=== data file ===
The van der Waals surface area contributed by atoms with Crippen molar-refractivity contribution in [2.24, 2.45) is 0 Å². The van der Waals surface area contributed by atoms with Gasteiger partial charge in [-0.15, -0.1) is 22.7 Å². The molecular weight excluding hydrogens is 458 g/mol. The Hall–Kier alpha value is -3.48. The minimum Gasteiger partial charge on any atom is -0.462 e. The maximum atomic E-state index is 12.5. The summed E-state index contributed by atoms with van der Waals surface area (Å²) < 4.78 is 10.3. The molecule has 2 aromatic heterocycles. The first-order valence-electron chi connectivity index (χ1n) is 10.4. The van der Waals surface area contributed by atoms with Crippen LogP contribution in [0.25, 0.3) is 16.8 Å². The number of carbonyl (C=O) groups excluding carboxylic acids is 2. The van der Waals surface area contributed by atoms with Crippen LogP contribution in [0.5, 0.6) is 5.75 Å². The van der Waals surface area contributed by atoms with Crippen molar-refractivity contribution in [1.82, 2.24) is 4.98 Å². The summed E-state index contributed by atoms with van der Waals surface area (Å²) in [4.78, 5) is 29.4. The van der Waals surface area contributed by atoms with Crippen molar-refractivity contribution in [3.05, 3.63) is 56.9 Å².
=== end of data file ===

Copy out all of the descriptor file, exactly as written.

The van der Waals surface area contributed by atoms with Crippen molar-refractivity contribution in [2.24, 2.45) is 0 Å². The van der Waals surface area contributed by atoms with Gasteiger partial charge in [-0.15, -0.1) is 22.7 Å². The molecular weight excluding hydrogens is 458 g/mol. The Hall–Kier alpha value is -3.48. The minimum Gasteiger partial charge on any atom is -0.462 e. The maximum atomic E-state index is 12.5. The summed E-state index contributed by atoms with van der Waals surface area (Å²) < 4.78 is 10.3. The molecule has 2 aromatic heterocycles. The first-order valence-electron chi connectivity index (χ1n) is 10.4. The van der Waals surface area contributed by atoms with Crippen LogP contribution in [0.25, 0.3) is 16.8 Å². The number of carbonyl (C=O) groups excluding carboxylic acids is 2. The van der Waals surface area contributed by atoms with Crippen LogP contribution in [0.5, 0.6) is 5.75 Å². The van der Waals surface area contributed by atoms with Crippen molar-refractivity contribution in [1.82, 2.24) is 4.98 Å². The summed E-state index contributed by atoms with van der Waals surface area (Å²) in [4.78, 5) is 29.4. The van der Waals surface area contributed by atoms with Crippen molar-refractivity contribution in [3.05, 3.63) is 56.9 Å².